This question already has an answer here:
Well I thought it would be either 12 or 18 but... I have a battery and a solar panel so I thought I'd just try it.
I actually measured the voltage to be 9.7 before hand (btw it's an old lead acid car battery) and then I measured the volts on the solar panel and it was 20 +- a few (bc clouds and what not) then I hooked up the positive to positive and negative to negative, and measured 10.2 volts. Why not 9.7 or 20!?
I'm theorizing that this is because the battery put a drain on the solar causing that things volts to drop, so not 20. And the solar is boosting the battery causing it's volts to increase so not 9.7... and of course the internal resistance of the battery is causing the whole thing to slide towards the lower end of the scale. Well is anything I said even making sense? Are there other considerations? Or is my original expectation right and it should read 20v and the solar setup is anomalous? lol.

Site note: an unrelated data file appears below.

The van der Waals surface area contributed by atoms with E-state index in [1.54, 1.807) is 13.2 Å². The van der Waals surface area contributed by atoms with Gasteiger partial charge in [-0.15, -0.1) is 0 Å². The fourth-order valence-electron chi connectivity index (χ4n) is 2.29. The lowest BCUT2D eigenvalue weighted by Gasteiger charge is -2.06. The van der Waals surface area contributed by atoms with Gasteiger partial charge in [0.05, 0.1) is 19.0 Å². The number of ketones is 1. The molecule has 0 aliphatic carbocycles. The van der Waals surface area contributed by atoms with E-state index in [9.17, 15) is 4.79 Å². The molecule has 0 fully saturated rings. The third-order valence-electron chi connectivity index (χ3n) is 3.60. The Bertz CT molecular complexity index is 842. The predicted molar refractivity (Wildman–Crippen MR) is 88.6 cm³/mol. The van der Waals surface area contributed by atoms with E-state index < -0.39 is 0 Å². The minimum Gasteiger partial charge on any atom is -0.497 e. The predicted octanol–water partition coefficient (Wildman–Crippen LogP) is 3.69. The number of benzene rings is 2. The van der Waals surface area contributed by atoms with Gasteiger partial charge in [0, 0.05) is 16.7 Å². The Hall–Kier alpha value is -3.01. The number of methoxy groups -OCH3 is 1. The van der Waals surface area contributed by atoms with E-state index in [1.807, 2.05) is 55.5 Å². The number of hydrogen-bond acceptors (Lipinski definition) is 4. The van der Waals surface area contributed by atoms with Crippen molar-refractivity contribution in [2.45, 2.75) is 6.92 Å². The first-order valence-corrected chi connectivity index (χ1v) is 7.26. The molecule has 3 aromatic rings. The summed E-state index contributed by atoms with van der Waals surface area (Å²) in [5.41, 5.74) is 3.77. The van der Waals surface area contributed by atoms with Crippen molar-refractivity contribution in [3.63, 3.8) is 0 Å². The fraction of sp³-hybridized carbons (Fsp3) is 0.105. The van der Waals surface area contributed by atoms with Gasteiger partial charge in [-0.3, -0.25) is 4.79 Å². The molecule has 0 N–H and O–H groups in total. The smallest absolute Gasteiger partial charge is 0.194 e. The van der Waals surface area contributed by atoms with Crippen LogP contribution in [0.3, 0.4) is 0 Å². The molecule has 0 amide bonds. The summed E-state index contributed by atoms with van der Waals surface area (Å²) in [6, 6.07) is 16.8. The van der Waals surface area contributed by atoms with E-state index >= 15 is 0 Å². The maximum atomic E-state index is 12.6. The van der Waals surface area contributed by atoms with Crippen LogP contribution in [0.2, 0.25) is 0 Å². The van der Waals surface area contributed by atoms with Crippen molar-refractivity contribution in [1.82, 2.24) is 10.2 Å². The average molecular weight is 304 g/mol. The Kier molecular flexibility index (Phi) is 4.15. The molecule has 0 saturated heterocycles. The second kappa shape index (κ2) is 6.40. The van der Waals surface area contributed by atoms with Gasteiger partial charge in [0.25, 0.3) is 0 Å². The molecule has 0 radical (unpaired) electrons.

Ps I took a few physics classes and even a circuits class years ago so if your answer gets technical I may still be able to follow.
Thanks in advance.
Edit: I drew this picture which is a simplified circuit diagram of my setup (voltages shown are only approximations):
If you get rid of the battery between points a and b you read 20, if you get rid of the solar panel you read 9, my question is simply why 10 and not 9 or 20? What calculation results in a 10? Is it an average, subtraction? In other words it doesn't look like it is simply related to either of the starting voltages. :/